Four years ago, we landed on Wolfe Island. With every intention of staying forever, I set about finding a house to buy. That turned out to be more complex than expected. With determination and perseverance, ten months later we moved into what ended up being the perfect house.

I planted flowers – so many flowers – and fruit and nut trees. I put in raspberry patches and a medicinal tea garden. We got a lot of chicken. We were going to stay here forever.

Then things changed. A pandemic swept across the globe. Everything changed. The world around me became very different. That’s true for everyone. As life has evolved, I realized this might not be the spot for us anymore.

In April, my mother, who lives with us, went to Calgary to care for my brother who was having a brain tumor removed.

Once there, she suggested to me, “You should come out here.”

It’s the same call my sister gave that brought us to Wolfe Island. When she said it, something in my heart leaped. That’s how we got here. Intuition. Heart. Holy Spirit leading. When my mother spoke, it was the same. Something in me said, “Yes.”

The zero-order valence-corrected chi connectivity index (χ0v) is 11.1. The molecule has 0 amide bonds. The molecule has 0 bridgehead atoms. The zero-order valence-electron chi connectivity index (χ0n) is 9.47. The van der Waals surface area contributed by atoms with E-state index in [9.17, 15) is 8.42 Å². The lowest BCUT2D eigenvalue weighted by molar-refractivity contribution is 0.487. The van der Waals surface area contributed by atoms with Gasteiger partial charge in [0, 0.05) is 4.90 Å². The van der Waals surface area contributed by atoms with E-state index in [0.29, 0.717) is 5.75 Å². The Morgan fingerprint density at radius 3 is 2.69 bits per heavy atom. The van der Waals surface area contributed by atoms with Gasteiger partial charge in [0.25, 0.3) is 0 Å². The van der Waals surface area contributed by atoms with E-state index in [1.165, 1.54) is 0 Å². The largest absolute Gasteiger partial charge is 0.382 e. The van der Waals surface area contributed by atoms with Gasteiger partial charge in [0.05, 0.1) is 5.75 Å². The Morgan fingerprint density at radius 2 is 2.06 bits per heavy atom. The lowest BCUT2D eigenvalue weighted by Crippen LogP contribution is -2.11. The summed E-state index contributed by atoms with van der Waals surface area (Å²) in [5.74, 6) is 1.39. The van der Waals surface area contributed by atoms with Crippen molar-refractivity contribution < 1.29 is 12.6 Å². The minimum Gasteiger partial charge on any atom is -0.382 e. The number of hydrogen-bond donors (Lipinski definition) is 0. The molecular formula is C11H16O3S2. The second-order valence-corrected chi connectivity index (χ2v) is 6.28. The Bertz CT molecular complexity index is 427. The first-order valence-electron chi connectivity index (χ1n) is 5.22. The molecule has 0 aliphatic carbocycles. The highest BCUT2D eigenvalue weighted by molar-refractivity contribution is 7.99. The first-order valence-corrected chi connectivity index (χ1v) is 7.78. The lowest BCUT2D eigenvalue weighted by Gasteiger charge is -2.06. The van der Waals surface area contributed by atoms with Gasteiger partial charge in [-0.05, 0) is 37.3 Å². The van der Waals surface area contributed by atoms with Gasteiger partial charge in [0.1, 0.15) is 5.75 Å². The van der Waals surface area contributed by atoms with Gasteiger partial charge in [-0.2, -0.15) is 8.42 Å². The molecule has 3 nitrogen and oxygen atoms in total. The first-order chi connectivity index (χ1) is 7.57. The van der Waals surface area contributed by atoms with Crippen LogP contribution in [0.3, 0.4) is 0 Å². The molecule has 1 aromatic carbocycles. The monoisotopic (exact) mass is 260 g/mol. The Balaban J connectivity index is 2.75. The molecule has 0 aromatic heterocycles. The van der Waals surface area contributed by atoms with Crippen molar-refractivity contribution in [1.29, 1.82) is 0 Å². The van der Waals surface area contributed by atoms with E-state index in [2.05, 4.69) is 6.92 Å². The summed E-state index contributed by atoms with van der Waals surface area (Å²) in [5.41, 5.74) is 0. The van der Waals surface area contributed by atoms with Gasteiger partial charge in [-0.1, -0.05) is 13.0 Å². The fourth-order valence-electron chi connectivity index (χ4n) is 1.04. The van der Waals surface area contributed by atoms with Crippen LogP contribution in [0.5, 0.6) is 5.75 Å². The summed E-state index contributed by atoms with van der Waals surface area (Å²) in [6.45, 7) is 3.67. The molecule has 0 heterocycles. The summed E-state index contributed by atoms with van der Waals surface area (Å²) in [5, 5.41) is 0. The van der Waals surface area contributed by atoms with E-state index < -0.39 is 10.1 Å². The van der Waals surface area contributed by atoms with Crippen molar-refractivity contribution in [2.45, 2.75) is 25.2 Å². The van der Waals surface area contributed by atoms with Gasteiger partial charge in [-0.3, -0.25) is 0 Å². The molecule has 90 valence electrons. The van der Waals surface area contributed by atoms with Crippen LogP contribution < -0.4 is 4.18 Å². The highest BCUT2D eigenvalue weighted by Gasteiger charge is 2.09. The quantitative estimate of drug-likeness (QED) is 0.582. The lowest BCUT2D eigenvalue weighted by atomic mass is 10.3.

So, we’re heading west.

The plan is to pack a U-Haul up on October 20 and head out on the 21st.

A large part of my dream in coming to Wolfe Island was the establishment of some sort of intentional community. That has yet to come to pass.

The spot I’ve selected in Alberta shows promise for this opportunity. I’m working on buying a little country motel about an hour south of Calgary. My mother and I will live there. And there will be room for others. I’m not entirely sure what shape this dream will hold once it’s finally birthed, but this spot looks like the right one.

Of course, there are significant complications. Turns out getting a mortgage for a motel is absolutely impossible. Even though I have a steady income to cover everything, no lenders will consider the venture. The closing date is looming – October 27 – without a clear financial plan (let me know if you have any ideas on bridge financing until the sale of my house wraps up.)

This might be the most non-sensical thing I’ve ever done. Everything about it feels right. With a long history of the impossible coming to pass in my life, I have a, perhaps misguided, sense of confidence that this will work. I just don’t know how.

But we’re packing up and saying goodbye to the exceptional island that has been home. It’s equally sad and exciting. This place and the people here have been a wonderful gift to our family.

As we did a little over four years ago, we’re heading out into something completely unknown knowing that God has prepared a place for us.